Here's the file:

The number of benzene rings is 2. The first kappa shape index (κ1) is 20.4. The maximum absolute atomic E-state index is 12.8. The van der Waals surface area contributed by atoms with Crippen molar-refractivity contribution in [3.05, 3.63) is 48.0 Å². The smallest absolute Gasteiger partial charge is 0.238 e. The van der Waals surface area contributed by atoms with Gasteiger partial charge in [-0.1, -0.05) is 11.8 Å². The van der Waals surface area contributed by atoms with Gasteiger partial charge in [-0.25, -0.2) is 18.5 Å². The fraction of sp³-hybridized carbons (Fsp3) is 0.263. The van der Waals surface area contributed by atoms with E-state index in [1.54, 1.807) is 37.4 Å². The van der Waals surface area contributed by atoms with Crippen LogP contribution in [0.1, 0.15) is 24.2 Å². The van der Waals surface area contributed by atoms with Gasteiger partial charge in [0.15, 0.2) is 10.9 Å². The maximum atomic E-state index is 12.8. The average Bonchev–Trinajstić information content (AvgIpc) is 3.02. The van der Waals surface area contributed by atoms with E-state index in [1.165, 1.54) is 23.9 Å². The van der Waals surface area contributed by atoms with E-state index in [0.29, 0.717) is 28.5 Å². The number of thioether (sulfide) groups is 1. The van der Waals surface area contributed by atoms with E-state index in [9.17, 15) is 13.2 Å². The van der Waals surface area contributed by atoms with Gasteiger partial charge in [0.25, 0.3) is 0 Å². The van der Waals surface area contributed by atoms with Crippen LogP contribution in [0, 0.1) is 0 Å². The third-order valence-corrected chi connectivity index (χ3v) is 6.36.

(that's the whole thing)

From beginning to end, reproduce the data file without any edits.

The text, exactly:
The number of benzene rings is 2. The first kappa shape index (κ1) is 20.4. The maximum absolute atomic E-state index is 12.8. The van der Waals surface area contributed by atoms with Crippen molar-refractivity contribution in [3.05, 3.63) is 48.0 Å². The smallest absolute Gasteiger partial charge is 0.238 e. The van der Waals surface area contributed by atoms with Gasteiger partial charge in [-0.1, -0.05) is 11.8 Å². The van der Waals surface area contributed by atoms with Gasteiger partial charge in [-0.25, -0.2) is 18.5 Å². The fraction of sp³-hybridized carbons (Fsp3) is 0.263. The van der Waals surface area contributed by atoms with E-state index in [1.54, 1.807) is 37.4 Å². The van der Waals surface area contributed by atoms with Crippen LogP contribution in [0.1, 0.15) is 24.2 Å². The van der Waals surface area contributed by atoms with Gasteiger partial charge in [0.15, 0.2) is 10.9 Å². The maximum atomic E-state index is 12.8. The average Bonchev–Trinajstić information content (AvgIpc) is 3.02. The van der Waals surface area contributed by atoms with E-state index in [1.165, 1.54) is 23.9 Å². The van der Waals surface area contributed by atoms with E-state index in [0.29, 0.717) is 28.5 Å². The number of thioether (sulfide) groups is 1. The van der Waals surface area contributed by atoms with E-state index in [9.17, 15) is 13.2 Å². The van der Waals surface area contributed by atoms with Gasteiger partial charge in [0.25, 0.3) is 0 Å². The van der Waals surface area contributed by atoms with Crippen LogP contribution in [0, 0.1) is 0 Å². The third-order valence-corrected chi connectivity index (χ3v) is 6.36.